Acrostic (or sentence) – Make up a sentence in which the first letter of each word is part of or represents the initial of what you want to remember. The sentence “Every good boy deserves fruit” to memorize the lines of the treble clef, representing the notes E, G, B, D, and F.
Acronym – An acronym is a word that is made up by taking the first letters of all the key words or ideas you need to remember and creating a new word out of them. The fictional name ROY. G. BIV to remember the colours of the rainbow (red, orange, yellow, green, blue, indigo and violet).
Rhymes and alliteration – Rhymes, alliteration (a repeating sound or syllable), and even jokes are a memorable way to remember more mundane facts and figures. The rhyme “Thirty days hath September, April, June, and November” to remember the months of the year with only 30 days in them.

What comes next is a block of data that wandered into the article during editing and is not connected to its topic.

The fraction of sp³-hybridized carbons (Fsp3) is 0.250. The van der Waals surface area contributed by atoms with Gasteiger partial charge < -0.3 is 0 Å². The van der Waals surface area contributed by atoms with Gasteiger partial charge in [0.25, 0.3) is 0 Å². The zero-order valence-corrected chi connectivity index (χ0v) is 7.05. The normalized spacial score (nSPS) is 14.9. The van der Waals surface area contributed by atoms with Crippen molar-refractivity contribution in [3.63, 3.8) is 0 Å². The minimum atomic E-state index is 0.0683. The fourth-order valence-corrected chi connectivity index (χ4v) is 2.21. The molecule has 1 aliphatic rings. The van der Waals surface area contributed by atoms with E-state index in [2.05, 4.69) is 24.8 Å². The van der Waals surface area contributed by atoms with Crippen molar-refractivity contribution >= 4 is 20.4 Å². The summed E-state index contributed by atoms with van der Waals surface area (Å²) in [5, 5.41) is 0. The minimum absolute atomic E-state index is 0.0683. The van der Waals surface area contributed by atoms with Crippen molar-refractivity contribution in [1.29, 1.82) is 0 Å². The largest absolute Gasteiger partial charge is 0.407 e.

Chunking – Chunking breaks a long list of numbers or other types of information into smaller, more manageable chunks. Remembering a 10-digit phone number by breaking it down into three sets of numbers: 1800110158 (1800-110-158).
Method of loci – Imagine placing the items you want to remember along a route you know well or in specific locations in a familiar room or building. For a shopping list, imagine bananas in the entryway to your home, a puddle of milk in the middle of the sofa, eggs going up the stairs, and bread on your bed.

Improving memory tip 4: It’s All Fun and Games

Take up chess and checkers, which are board games with both visual and analytical components. In order to play, you must assess spaces on the board, engaging the right side of the brain, and analyse your moves and those your opponent, engaging the left side. Jigsaw puzzles also offer both spatial and logical challenges and can be complet

Improving memory tip 5: Food For Thought